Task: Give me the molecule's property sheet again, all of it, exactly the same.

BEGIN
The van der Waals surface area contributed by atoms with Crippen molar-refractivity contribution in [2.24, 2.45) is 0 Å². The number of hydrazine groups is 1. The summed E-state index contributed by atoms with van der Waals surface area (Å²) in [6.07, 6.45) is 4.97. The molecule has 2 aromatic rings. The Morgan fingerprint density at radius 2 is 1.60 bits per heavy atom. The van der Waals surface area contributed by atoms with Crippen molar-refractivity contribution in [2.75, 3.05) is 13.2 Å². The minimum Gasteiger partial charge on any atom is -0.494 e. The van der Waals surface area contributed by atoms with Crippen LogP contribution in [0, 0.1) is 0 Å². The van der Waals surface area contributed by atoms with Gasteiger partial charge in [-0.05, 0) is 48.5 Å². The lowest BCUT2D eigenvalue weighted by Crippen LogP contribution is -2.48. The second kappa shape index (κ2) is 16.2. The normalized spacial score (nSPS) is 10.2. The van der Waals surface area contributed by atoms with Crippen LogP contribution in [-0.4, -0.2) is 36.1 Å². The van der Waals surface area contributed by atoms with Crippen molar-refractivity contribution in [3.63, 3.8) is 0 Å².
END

The van der Waals surface area contributed by atoms with Crippen molar-refractivity contribution in [2.24, 2.45) is 0 Å². The number of hydrazine groups is 1. The summed E-state index contributed by atoms with van der Waals surface area (Å²) in [6.07, 6.45) is 4.97. The molecule has 2 aromatic rings. The Morgan fingerprint density at radius 2 is 1.60 bits per heavy atom. The van der Waals surface area contributed by atoms with Crippen molar-refractivity contribution in [2.75, 3.05) is 13.2 Å². The minimum Gasteiger partial charge on any atom is -0.494 e. The van der Waals surface area contributed by atoms with Crippen LogP contribution in [0, 0.1) is 0 Å². The van der Waals surface area contributed by atoms with Gasteiger partial charge in [-0.05, 0) is 48.5 Å². The lowest BCUT2D eigenvalue weighted by Crippen LogP contribution is -2.48. The second kappa shape index (κ2) is 16.2. The normalized spacial score (nSPS) is 10.2. The van der Waals surface area contributed by atoms with Crippen LogP contribution in [-0.4, -0.2) is 36.1 Å². The van der Waals surface area contributed by atoms with Crippen molar-refractivity contribution in [3.63, 3.8) is 0 Å².